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Government Reports

GOSIP— Acronym for "Government Open Systems Interconnection Profile"

As fast as Manifest Destiny propelled America west, the federal government sent soldiers and surveyors to explore and report upon it. These men were ordered to maintain detailed journals, and because scientists were deliberately recruited to record zoological, botanical, and meteorological data, their official reports can be extremely useful to anyone doing environmental history on the western United States.

Click here to solve the puzzleLt. Edwin Beale, traversing northern Arizona on an exploratory expedition in 1857, famously described the pine forests of the southern Colorado Plateau:

"We came to a glorious forest of lofty pines...The country was beautifully undulating, and although we usually associate the idea of barrenness with the pine regions, it was not so in this instance; every foot being covered with the finest grass, and beautiful broad grassy vales extending in every direction. The forest was perfectly open and unencumbered with brush wood, so that the travelling was excellent..."

Charles F. Cooper, in his 1960 report, "Changes in vegetation, structure, and growth of southwestern pine forests since white settlement" used historical accounts such as Beale's as well as an analysis of stand structure to attempt a comprehensive description of pre-settlement forest conditions. Cooper is often cited for his conclusion that "the entire forest was once much more open and park-like than it is today."

Between 1853 and 1855 the federal government financed six separate expeditions to locate the best route for constructing a railroad from St. Louis to the Pacific Ocean. Those six surveys produced twelve massive volumes of scientific reports, including three volumes of separately published zoological monographs. For example, Lieutenants Joseph Ives and A.W. Weeks led an expedition west along the 35th parallel, and their report includes more than two hundred pages on the botany and eighty pages on the zoology they encountered.

Township map of the Flagstaff, AZ area. Image "GLO Township 21 North Range 7 East "
Township map of the Flagstaff, AZ area. Image "GLO Township 21 North Range 7 East "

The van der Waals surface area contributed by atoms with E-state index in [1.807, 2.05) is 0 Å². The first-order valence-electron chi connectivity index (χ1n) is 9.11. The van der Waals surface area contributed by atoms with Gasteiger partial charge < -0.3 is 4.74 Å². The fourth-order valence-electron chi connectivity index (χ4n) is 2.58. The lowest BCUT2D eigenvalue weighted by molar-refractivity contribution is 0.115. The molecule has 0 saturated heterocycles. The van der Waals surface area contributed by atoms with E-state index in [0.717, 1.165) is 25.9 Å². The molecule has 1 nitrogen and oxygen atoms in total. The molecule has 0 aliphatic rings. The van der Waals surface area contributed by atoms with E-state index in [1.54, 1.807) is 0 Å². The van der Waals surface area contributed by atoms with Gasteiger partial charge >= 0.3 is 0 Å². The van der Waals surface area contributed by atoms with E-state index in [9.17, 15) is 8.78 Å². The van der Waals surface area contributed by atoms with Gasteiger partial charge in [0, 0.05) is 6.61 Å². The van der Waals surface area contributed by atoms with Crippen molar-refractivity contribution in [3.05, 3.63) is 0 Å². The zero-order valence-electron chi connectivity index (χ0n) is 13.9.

© Cline Library Special Collections, Northern Arizona University

Historical records of vegetation conditions are useful for establishing reference conditions since Euro-American settlement. In 1785 Congress established the General Land Office and a rectangular system for surveying land. A subsequent act of 1786 provided for the subdivision of townships into one-mile square sections. With the publication of a guidebook in 1855, there was a standardized methodology for government-contracted surveyors.

The basic technique used trees at township, section, and quarter-section corners as references. Compass bearings and distances from the corner to usually either two or four trees were recorded. The common name and often the diameter of these "witness trees" or "bearing trees" also were noted, and the trees were marked with a characteristic blaze. Particularly in later years, surveyors often were instructed to provide descriptions of forest type, locations of streams and other landscape features, and the presence of major disturbances such as blow-downs and forest fires.

Since its inception in 1905, the U.S. Forest Service has been publishing a wealth of information from a wide variety of disciplines. The Rocky Mountain Research Station publishes its serial reports online: the General Technical Reports, Conference Proceedings, Resource Bulletins, Research Notes, and Research Papers. Also online are reports from the Forest Service Research & Development Division which conducts ecological and social science research to understand ecosystems, how humans influence those ecosystems, and how to manage for sustained and enhanced benefits.

Up-to-date forest fire information and research from government reports is gathered and made available online by the National Wildfire Coordinating Group, a consortium of wildland fire agencies that includes the USDA-Forest Service, the Department of Interior, the National Association of State Foresters, the U.S. Fire Administration and the National Fire Protection Association. The National Interagency Fire Center (NIFC) is the nation's logistical and support center for wildland firefighting. Their website provides information on current wildland fire, fire statistics, prevention and education, safety, and science and technology.

In 1974, the U.S. Department of Agriculture (USDA) Forest Service established the Burned Area Emergency Rehabilitation (BAER, pronounced 'bear') program to conduct immediate assessment of site conditions following wildfire. Where necessary, BAER implements emergency rehabilitation measures to 1) minimize the threat to life and property, 2) reduce soil loss, 3) increase runoff control, and 4) prevent deterioration of water quality. BAER reports for major fires are frequently available online.

References

Cooper, Charles F. 1960. Changes in vegetation, structure, and growth of southwestern pine forests since white settlement. Ecological Monographs 30(2): 129-164.

Egan, David and Evelyn A. Howell, eds. 2001. The Historical Ecology Handbook: A Restorationist's Guide to Reference Ecosystems. Boulder, CO: Island Press.

National Aeronautics and Space Administration. "Satellites Aid Burned Area Rehabilitation." http://earthobservatory.nasa.gov/Study/BAER/ 4/22/03.

National Interagency Fire Center. "National Interagency Coordination Center." http://www.nifc.gov/news/nicc.html 4/22/03.

U.S.D.A. Forest Service. "Research and Development information at the USDA Forest Service." http://www.fs.fed.us/research/infocenter.html 4/21/03.

J.G.

Last edited May 21, 2003

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